By Jordan Hall
Entering December, character is already being tested within the men’s basketball program. Head Coach Tommy Dempsey and his crew are treading water in uncharted territory. A program adept to success in years past has drifted into an early season slumber; an unexpected 1-6 start that has outsiders questioning team morale and the high expectations.
Rider’s early funk is mind-boggling considering the preseason buzz surrounding the team and its consistent winning – year in and year out – but with the performances in its first seven games, it’s not so shocking. Luck has played a factor, quality opponents have not made things easy and playing seven games in 16 days is tiring, but the Broncs’ own deficiencies have dug the hole they’re now fighting out of.
Dempsey is not dishing out excuses. A coach with a winning pedigree knows when poor basketball is being played. He acknowledges the lackluster start, as do his players.
“There’s three areas where we’re really falling short: defense, rebounding and turning the ball over on offense,” Dempsey said. “They’re three key components to winning and we’re not doing any of the three. We’re flawed defensively, we’re getting killed on the glass and we’re not taking care of the ball.”
If this storyline remains the same, winning won’t be an option.
“If those three areas don’t improve, we won’t win,” Dempsey said. “When it gets better, we’ll be fine. Until it gets better, we’re going to struggle.”
The biggest phase that needs to be addressed is defense, and for multiple reasons.
The Broncs are suited best for up-tempo, fast-paced basketball. That’s how they want to play and that’s how they’ll win. The makeup of Dempsey’s roster is guys who excel in the open court. Rider thrives when getting out and running, creating scoring through its speed and fast break opportunities while wearing down the opposition.
When Rider is perfecting that style, it’ll be tough outs, but none of it’s possible without strong play on the defensive side of the ball. The possibility of fast break chances are virtually eliminated without earning stops on defense. In order to play run-and-gun, you must string together stops and create misses, but with the Broncs giving up 81 points per game, a rank of 335th out of 344 Division I teams, Rider cannot play its preferred rhythm. Defense not only prevents the competition from scoring, but it generates the offense, a formula that has not been seen yet from the Broncs.
“If we continue at that rate, it’s going to be a long season,” Dempsey said. “We’re putting the focus on it and it’s a day-by-day process in becoming the defensive team we need to be.”
The lack of defense has forced Rider to play a large amount of its offense in the half court set, and it hasn’t been a strength. Losing four-year starting point guard Justin Robinson, a First Team All-MAAC selection last season, has hurt more than many thought it would.
“Your point guard play is so important,” said Dempsey. “It directs the ship. Our organization is not very good right now as we start offensive possessions. As Jon [Thompson] gets more experience at the point, Eddie [Mitchell] gets more experience at the point, that stuff will clean up.”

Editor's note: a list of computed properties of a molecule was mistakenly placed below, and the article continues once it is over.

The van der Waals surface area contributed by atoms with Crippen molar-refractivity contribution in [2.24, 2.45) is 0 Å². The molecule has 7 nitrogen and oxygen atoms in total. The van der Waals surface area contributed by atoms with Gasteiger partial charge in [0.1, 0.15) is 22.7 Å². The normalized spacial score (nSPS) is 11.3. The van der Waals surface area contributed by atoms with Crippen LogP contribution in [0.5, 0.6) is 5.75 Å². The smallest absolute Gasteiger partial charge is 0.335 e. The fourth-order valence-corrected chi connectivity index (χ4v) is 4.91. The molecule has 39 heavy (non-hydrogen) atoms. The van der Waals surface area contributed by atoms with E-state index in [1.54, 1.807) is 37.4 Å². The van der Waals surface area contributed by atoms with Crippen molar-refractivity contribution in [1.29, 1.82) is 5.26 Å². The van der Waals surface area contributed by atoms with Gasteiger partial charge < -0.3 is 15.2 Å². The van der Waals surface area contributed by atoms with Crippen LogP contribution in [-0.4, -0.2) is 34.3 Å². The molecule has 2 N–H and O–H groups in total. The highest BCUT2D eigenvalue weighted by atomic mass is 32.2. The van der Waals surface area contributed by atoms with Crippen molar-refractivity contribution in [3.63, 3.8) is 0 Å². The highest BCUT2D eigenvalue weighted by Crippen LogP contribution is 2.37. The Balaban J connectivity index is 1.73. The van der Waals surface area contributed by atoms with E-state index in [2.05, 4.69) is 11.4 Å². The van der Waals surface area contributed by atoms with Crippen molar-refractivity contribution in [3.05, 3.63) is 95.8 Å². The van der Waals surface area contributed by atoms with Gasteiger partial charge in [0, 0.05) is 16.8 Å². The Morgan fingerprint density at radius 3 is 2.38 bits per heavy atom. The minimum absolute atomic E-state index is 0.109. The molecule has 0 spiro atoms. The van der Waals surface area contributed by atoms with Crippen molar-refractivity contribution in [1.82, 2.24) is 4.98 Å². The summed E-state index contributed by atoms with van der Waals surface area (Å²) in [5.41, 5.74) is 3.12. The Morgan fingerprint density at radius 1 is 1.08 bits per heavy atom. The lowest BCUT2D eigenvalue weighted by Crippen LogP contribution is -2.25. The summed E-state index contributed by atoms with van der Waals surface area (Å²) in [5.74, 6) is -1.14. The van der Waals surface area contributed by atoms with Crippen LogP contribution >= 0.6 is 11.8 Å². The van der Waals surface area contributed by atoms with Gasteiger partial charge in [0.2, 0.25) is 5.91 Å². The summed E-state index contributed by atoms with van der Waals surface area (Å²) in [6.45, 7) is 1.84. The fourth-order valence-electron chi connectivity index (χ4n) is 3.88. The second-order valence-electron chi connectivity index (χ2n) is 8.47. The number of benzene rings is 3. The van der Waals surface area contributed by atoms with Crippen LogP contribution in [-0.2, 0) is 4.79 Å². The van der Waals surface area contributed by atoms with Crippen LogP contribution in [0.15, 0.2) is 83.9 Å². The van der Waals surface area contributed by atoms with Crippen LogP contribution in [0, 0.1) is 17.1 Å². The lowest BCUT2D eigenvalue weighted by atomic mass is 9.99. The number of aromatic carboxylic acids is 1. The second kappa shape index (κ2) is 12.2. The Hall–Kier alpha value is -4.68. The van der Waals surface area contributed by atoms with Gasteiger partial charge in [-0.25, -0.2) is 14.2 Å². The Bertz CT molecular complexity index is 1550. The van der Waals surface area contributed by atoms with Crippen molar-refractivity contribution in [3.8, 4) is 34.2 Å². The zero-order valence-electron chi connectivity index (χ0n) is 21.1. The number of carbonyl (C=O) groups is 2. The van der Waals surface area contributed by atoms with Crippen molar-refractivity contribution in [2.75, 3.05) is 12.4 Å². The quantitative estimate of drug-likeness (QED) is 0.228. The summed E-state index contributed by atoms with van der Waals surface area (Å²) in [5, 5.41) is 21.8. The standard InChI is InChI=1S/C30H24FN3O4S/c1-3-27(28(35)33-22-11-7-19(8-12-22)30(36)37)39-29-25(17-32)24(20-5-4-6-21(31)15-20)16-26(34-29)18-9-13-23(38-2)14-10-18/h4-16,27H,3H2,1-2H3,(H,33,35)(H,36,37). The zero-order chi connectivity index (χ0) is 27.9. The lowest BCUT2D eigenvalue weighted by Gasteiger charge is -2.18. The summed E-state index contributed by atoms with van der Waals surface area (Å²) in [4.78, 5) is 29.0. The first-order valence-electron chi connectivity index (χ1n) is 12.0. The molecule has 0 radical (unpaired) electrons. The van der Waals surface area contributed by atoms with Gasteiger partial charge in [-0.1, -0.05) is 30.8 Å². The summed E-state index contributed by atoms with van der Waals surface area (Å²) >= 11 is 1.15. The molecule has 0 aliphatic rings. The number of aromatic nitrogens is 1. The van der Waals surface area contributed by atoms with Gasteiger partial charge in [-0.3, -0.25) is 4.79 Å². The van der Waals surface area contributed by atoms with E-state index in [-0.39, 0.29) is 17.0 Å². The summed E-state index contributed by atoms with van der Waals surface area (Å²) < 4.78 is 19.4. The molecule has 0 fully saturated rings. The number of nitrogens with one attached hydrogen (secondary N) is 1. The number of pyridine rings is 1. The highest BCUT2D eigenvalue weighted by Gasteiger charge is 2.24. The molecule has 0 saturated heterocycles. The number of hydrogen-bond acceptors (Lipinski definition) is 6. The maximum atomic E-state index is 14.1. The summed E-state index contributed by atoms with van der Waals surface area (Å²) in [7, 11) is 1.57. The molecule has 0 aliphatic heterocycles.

The Broncs’ new core has yet to gel and the offense has turned stagnant, consisting of too much one-on-one, drive and kick penetration.
“We really haven’t developed a great offensive chemistry yet,” Dempsey said. “We’re figuring out how to play together; it’s a new group.”
The other eye-opening issue has been rebounding, an aspect that helps build the defense. Rider doesn’t boast much height, but controlling the glass is more about effort and fundamentals: finding a man, putting a body on him and boxing out.
Rebounding kills the other team’s possessions and prolongs the offensive possessions. With the Broncs being outrebounded in all seven games, Dempsey is fully aware that Rider needs to crash the boards at a better clip.
“There’s a line I use with them with rebounding: ‘the more you go after, the more you get,’” Dempsey said. “We need to get every guy understanding that we don’t have a big, dominant center that’s going to get 15 rebounds a game, so we have to do it by committee. As we get out there and practice every day, we’re throwing the ball up on the glass and everybody’s chasing it. We’re putting a focus on it until we get better at it.”
During this sluggish November, Rider’s confidence has been pushed to the brink, but the beauty of the predicament? The Broncs are undefeated in conference play.
Through the 1-6 start, Rider’s MAAC record has remained untouched at 0-0, which is the most critical part of the year. As the Broncs open up league action this weekend against Manhattan and Marist, an opportunity opens for a fresh start.
“The message is, ‘keep at it,’” Dempsey said. “The stats don’t lie. The tape doesn’t lie. Here’s where we’re at. If we want to win, we’ll clean up these areas, and they want to win.”
There’s the saying, “it’s not how you start, it’s how you finish.”
Now, Rider’s season must follow that script.